History and Joie de Vivre in French Canada
We are publishing this introduction to charming Quebec City, Canada, by guest author Sharon Kurtz, during unprecedented times while the world is closed to travel. Our hope is for this, and all Re-CreationWORLD material, to be a source of inspiration for your dreams and planning future world exploration. Travel bans will likely be lifted cautiously and it may take a while for even the most intrepid responsible travellers to feel comfortable venturing too far afield. So... for those of you living in North America, this just might be the year to take your "European Vacation" closer to home...
The crown jewel of French Canada, the City of Quebec is often hailed as North America's capital of Joie de Vivre. Founded by French settlers in 1608, Quebec City has clung tenaciously to its roots. The immersion in the French language, history, and culture creates the feeling of being worlds away.
The city's cultural heritage has made it a mecca for lovers of history, architecture, and art. Dotted with parks, narrow cobblestone streets, and outdoor cafes, whether you're a history buff or nature lover, Quebec City has something for everyone.
What Makes Quebec City so Unique?
Quebec City has a European-style charm that is all its own. Founded as a fur-trading settlement along the St. Lawrence River by Samuel de Champlain, the architecture of Quebec City reflects its mixed colonial history.
The Historic District of Old Quebec became a UNESCO world heritage site in 1985 and is considered a world heritage treasure given its distinction of being the only walled city north of Mexico.
The many cannons around the city are remnants of the struggle between the French and British for control of this strategic location. The British won the decisive battle in 1759, gaining control of this vast territory and changing the fate of Canada. So, you ask, "if the British won, why do they still speak French here?" It was all in the peace negotiations that led to the Quebec Act of 1774 that restored French civil law and preserved the French language.
Getting the Lay-of-the-Land
Passing through the Saint Louis Gate (Porte Saint-Louis), one enters the original old town (Vieux Quebec). The historic gate and 18th-century walls are part of the city's extensive fortification system. These walls that once protected the city now house a functioning quarter where people live and work. Horse-drawn carriages, flower-filled window boxes, and winding cobbled streets are in sharp contrast with the bustling modern city outside the walls.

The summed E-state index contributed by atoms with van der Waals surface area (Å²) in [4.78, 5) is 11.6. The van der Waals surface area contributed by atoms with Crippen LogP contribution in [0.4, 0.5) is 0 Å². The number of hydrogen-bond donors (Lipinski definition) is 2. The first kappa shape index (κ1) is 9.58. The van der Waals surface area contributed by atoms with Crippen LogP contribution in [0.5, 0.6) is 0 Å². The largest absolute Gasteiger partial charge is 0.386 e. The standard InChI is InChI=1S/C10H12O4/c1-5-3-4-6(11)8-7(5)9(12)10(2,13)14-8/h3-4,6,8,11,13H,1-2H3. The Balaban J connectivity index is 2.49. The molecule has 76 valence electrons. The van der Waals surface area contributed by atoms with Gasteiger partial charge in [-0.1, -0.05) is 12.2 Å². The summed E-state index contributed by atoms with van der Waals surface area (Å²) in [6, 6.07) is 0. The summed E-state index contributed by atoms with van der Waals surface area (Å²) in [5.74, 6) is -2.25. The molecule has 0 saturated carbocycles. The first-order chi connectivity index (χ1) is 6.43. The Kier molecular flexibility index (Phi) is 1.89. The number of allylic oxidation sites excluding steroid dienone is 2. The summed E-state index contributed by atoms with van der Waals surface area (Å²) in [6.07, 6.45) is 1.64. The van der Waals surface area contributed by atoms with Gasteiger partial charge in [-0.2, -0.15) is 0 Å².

Cliffs divide the Upper and Lower Towns that comprise Quebec, and travel between the two towns can be accomplished using the funicular railway. Constructed in 1879, the railway traverses up a steep 45-degree incline. Of course, one can also trek the famous Escalier Casse-Cou, or "Breakneck Steps," Quebec's oldest staircase, dating back to 1635. Personally, I recommend taking the train up and walking down while enjoying the views of the St. Lawrence River below.
I like to start my exploration at the upper town, heading first to the Dufferin Terrace and the Champlain Monument that pays tribute to the man who founded the city in 1608. This grand boardwalk promenade looks much as it did in the late 1800s when ladies with parasols and gentlemen with top hats strolled arm in arm on summer afternoons.
One of the most enjoyable activities is sitting at a street-side table with a refreshing drink, watching the world go by. Another favourite is Quebec's own open-air art gallery on Rue du Trésor, where local artists display their prints and paintings of Quebec scenes. The short street is always busy with browsers and sellers - don't be shy about bargaining.
Fairmont Le Chateau Frontenac is said to be the most photographed hotel in the world. A designated National Historic Site since 1980, this prominent feature of the Quebec City skyline has numerous towers and turrets, making it look like a fairytale castle. The hotel was constructed in 1892 by the Canadian Pacific Railway Company. Known locally as "Le Chateau," the hotel today, with its copper roof with aged green patina, is an iconic landmark of the city.
Sitting on the southeast edge of Old Quebec, the Quartier Petit-Champlain is the oldest shopping district in North America and a great place to pick up souvenirs. You'll want to wander around and admire the many charming cobblestone streets loaded with photo ops.
Place-Royale is the central plaza in the historic lower town, which was once the site of Champlain's original settlement. Dating to 1688, the Church of Notre-Dame-des-Victories is the oldest stone church in North America. Be sure and take-a-peek inside to view the ornate architecture and decorations (free of charge to enter).
Quebec City is a photographer's dream. With its narrow cobblestone streets, historic sites, and incredible scenery, make certain to allow enough time to stroll the lanes, browse the local markets, and explore the unique places along the way. Feel the history and make your own discoveries. So, put on your walking shoes, grab a camera, and enjoy a deep dive into history.
Quebec City Tourism is a great resource for further inspiration and to help you plan the specifics of your trip.
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